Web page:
John died in 1897 aged 69, and Matilda reached the ripe old age of 81, dying in 1917.

She survived tragedy by a stroke of luck, and lived a full life, becoming a grandmother herself, via her own daughter, who took here late mother’s name – Sarah.

Why getting your family tree wrong is the best thing you could do

Why making a mistake in your family tree research is one of the most important things you can do.

Getting something wrong is not something that we like to admit, but it’s probably one of the best things that you could do when researching your family tree.

My sister, who is an avid horse-rider, taught me at a young age the saying ‘You can’t ride a horse until you’ve fallen off’. This easily applies to researching – you can’t research, until you’ve got it wrong.

But… there’s always lots of moaning about the quality of data when you discover online that your family tree has been ripped to bits by another less-careful researcher, thrown back together with some random names from say – Ohio, leaving you obliterated from existence in their tree.

So why is getting a tree wrong actually important?

Scaring away the cuckoo

PatPatPatPatPatMat Great Great Great Great Grandmother, Avis
Avis Wisbey (formerly Martin, née Tall) or ‘Mary Waters’

Discovering an error in your family tree is something that every genealogist should do at least once during their research. If you’ve never done this, then maybe you’re staring at a ‘cuckoo’ – a person who is using your tree to borrow the love and care that you have for your ancestor, when actually they are from a completely unrelated line.

Saying goodbye to that surrogate family is hard. If you’ve invested your time and effort, and perhaps some affection, then it can be a sad moment when you have to lose them.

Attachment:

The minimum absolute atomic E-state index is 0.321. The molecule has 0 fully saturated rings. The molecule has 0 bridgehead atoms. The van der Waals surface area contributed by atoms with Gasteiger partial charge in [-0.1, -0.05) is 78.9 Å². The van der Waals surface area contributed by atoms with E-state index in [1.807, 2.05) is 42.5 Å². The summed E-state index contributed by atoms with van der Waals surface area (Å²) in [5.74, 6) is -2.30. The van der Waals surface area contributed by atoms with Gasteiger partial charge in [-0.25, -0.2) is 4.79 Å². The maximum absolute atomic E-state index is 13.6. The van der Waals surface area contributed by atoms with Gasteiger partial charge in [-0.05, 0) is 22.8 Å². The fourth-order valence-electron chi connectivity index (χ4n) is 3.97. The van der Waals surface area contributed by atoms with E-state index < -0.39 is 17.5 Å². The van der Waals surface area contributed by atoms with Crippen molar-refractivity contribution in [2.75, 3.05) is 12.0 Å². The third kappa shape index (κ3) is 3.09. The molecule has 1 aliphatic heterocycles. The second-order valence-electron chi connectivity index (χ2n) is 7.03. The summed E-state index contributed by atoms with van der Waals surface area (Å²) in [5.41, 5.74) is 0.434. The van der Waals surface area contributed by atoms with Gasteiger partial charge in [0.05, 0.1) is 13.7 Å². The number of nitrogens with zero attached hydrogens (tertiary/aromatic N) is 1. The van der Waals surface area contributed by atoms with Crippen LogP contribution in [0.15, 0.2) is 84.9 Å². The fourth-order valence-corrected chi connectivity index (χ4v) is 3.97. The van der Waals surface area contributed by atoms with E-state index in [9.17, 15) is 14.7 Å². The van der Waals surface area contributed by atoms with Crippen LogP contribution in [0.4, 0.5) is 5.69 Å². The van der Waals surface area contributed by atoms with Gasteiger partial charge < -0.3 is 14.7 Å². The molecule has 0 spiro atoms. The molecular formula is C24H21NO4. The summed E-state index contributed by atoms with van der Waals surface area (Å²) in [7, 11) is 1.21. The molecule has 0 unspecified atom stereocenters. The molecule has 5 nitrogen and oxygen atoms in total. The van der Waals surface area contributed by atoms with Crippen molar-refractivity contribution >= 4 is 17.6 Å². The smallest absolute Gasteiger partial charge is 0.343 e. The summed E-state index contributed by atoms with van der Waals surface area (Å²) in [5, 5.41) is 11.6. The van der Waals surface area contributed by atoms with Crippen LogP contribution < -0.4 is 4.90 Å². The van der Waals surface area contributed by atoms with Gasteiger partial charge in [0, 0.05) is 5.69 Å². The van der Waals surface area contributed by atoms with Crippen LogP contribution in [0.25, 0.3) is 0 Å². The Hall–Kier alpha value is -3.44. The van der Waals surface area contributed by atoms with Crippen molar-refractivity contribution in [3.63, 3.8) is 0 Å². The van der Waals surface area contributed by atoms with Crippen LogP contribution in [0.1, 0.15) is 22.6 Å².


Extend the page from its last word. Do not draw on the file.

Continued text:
Admitting your error

Okay, so here we go…

For years, I stared at the photograph above, of my Great x 4 Grandmother – thinking ‘what a great photo’ and ‘how lovely Mary Waters must have been’, when actually, she was Avis Tall.

I’d allowed a simple mistake creep into my research and onto my website – where I’d simply scrimped on spending time checking sources that I had in my files before adding data to my database and to my website.

A Mary Waters did indeed marry a James Martin, and together they had a son also called James Martin, but it wasn’t until revisiting a marriage certificate in my files for James Martin Jnr, that i realised that the father was actually a Robert Martin a couple of villages away, which then led me to finding his marriage to Avis Tall, and then finding references to them having the son called James Martin.

Marriage certificate
Revisiting the marriage certificate gave me a terrible realisation.

This changed my tree significantly, as I’d put a lot of effort into tracing back the Mary Waters and James Martin families, and had even found modern-day relatives who descended from them.

Updating… everything

Once you’ve found that mistake, your attention and eye for detail is swiftly improved. After finding that Mary Waters was completely wrong, I was straight back to my core tree and re-checking my trees using various sources.

Avis Tall as Mary Waters on updated my website, I updated my database, and then I updated my distant relatives who had also run with the information i’d fed them.

Whilst my site is updated, even now, years on, the effect of the cuckoo lives on – with my ancestor enjoying an existence as ‘Mary Waters’ in new trees within sites such as

Getting it wrong makes your research better

By getting your research wrong, realising it, and correcting it, you end up being a far more diligent researcher. Having got it wrong once, you know the pain and embarrassment of sawing off large boughs of your family tree, and then staring at the weedy twig that’s left behind.

So, before you commit that ancestor to your tree – check. Check again. Then cross-check, or the cuckoos will get you.

Mother’s Day 2013

It’s Mother’s Day today in the UK – here’s a photographic gallery of my female ancestors.

Today is Mothering Sunday here in the UK, so what better way to mark it than to share a gallery of photos of my female ancestors.

The photographs show both my paternal and maternal direct-line of mothers, reaching from my mother to my Great Great Great Grandmother (Ann Bowers) on my maternal line, and from my father’s mother to my Great Great Great Great Grandmother (Avis Tall) on my paternal line.

Click on any of the photos below to see a larger version, and to view them as a slideshow.

Happy Mother’s Day!

My Maternal branch of Mothers

My Paternal branch of Mothers